4. Lack of artwork can kill an otherwise interesting, graphics-oriented game.
  5. Without faith or adequate motivation, our out-sourced art was doomed to remain in the ether, our of reach of our yearning projects.
So, how do you we about getting the artwork we needed to complete our gaming projects on a tiny budget?

The answer is really quite simple: we find it on the web. Panning for artwork on the internet is a hit and miss prospect. It's very likely that you will not find exactly what you were originally looking for. But, if you search with an open-mind and allow for changes to your original design then you may be pleasantly surprised with your findings.

The team at FLS has used this technique to successfully launch and monetize a number of games that we would call "successful". With success being measured as producing more income then we thought they might at this point in time. Nothing to write home about mind you, and no reason to quit the day job, but the proceeds and fun certainly keep us motivated to continue enhancing our current applications and producing additional applications as well.

So where do we search for quality artwork on the web? Follow the links below and start panning for artistic gold.
  1. Dreamstime - Our goto site. Most artistic panning starts here. The number of images available (photography and illustrations) is truly impressive. The images are not always cheap, but they aren't really expensive either.  We have noticed that prices here seem to be going up.
  2. morgueFile - A huge collection of public images.
  3. Clker.com - A great collection of public domain clip art.
  4. WPClipart.com - Kid friendly, public domain artwork and photos.
  5. PDClipart.org - No-frills public domain clipart.
  6. 25 Free Stock Photo Sites (article by Digital Image Magazine)
Not all of the images on these sites are free, in fact many are not, but the purchase terms for images are usually very reasonable - much more reasonable then having custom artwork rendered specifically for you. And the selection is really quite large: videos, photos, rendered images, sprite sheets, icons, etc. Dive in and see what you can find. Like I said, you might be pleasantly surprised.

We have used images from these sites for many FLS games including: Picross HD, Kento, Lost, Zombie Rush, and Juxtaprose. We would like to think that these applications do exhibit artwork that is "Better than a Fifth Grader".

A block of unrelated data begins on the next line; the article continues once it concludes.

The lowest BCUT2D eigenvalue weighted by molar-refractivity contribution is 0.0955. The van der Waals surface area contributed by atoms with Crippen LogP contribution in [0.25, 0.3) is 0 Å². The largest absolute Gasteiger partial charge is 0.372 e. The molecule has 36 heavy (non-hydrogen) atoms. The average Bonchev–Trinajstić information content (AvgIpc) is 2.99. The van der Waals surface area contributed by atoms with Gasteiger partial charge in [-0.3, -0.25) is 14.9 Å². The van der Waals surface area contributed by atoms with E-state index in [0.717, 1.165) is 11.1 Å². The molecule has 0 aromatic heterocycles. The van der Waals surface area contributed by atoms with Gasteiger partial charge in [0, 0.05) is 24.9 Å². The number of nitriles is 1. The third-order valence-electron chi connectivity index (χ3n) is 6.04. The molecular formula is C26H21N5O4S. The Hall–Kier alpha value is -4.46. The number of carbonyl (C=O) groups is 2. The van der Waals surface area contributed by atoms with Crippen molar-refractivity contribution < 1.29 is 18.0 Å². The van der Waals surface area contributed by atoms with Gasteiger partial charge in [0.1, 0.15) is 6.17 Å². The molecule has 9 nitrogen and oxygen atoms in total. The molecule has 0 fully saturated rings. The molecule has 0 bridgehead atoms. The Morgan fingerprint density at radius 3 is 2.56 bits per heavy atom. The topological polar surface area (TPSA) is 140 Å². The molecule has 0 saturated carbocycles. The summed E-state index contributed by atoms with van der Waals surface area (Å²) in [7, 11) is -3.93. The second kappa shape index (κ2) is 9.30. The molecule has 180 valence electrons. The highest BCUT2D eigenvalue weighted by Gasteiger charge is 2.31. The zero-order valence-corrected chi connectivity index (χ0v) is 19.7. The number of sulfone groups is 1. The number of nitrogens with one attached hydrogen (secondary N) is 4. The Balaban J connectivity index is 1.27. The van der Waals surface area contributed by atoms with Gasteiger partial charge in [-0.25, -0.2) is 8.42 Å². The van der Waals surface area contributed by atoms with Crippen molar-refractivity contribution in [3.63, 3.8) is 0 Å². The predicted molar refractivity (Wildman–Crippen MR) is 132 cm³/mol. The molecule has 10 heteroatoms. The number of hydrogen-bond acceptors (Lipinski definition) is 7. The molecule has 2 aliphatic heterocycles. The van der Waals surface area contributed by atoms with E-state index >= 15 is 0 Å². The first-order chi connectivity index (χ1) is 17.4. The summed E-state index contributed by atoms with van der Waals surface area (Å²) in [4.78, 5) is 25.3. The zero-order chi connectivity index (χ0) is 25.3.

I hope you enjoyed this article. In a future BLOG entry I will discuss the editing tools we use to turn our findings into usable game components. I'd also be interested in game art sites that you have found valuable.

I know that your time is valuable, thanks for using some of it to read this BLOG entry.  We would love to hear how you handle the artwork on your projects.

Note from Tod:  I love artists.

6 comments:

  1. Hi Ken,

    Just wanted to point out that the Objective-C code in your blog header graphic is not valid. :-)

    I presume you meant: [label setText:@"Dev Blog"];

    With my heavy C++ background, I make similar mistakes all the time. :-)


    Ken

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  2. Great post! Finding a willing and talented artist to do even menus is costly, especially for part-time studios.

    Thanks much,
    -dan

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  3. Glad you enjoyed the post Dan, thanks for reading. I totally agree with you that acquiring art from a talented artist is very costly.

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  4. Nice post.

    My experience is that is easier to hire some professional than to find images that fit our needs.

    I usually hire them here: http://blog.plicatibu.com/outsource

    It's cheap and images are exactly what I want for my games.

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  5. Thanks for the info plicatibu. We'll check it out.

    Ken